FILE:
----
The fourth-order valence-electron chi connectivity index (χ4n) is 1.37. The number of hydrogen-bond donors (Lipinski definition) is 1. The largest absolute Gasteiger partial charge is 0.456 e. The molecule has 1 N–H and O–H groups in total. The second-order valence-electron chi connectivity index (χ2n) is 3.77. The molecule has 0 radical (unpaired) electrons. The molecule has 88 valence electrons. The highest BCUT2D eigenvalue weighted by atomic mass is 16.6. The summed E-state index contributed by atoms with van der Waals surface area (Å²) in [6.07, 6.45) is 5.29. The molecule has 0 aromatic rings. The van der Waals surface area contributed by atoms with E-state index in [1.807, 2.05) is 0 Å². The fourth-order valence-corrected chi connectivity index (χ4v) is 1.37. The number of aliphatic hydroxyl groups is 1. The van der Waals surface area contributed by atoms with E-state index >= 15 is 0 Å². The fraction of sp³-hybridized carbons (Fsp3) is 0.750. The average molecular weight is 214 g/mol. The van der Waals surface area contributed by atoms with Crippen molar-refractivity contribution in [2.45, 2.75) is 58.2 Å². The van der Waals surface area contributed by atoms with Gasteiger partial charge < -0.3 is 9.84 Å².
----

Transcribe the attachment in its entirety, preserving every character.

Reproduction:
The fourth-order valence-electron chi connectivity index (χ4n) is 1.37. The number of hydrogen-bond donors (Lipinski definition) is 1. The largest absolute Gasteiger partial charge is 0.456 e. The molecule has 1 N–H and O–H groups in total. The second-order valence-electron chi connectivity index (χ2n) is 3.77. The molecule has 0 radical (unpaired) electrons. The molecule has 88 valence electrons. The highest BCUT2D eigenvalue weighted by atomic mass is 16.6. The summed E-state index contributed by atoms with van der Waals surface area (Å²) in [6.07, 6.45) is 5.29. The molecule has 0 aromatic rings. The van der Waals surface area contributed by atoms with E-state index in [1.807, 2.05) is 0 Å². The fourth-order valence-corrected chi connectivity index (χ4v) is 1.37. The number of aliphatic hydroxyl groups is 1. The van der Waals surface area contributed by atoms with E-state index >= 15 is 0 Å². The fraction of sp³-hybridized carbons (Fsp3) is 0.750. The average molecular weight is 214 g/mol. The van der Waals surface area contributed by atoms with Crippen molar-refractivity contribution in [2.45, 2.75) is 58.2 Å². The van der Waals surface area contributed by atoms with Gasteiger partial charge < -0.3 is 9.84 Å².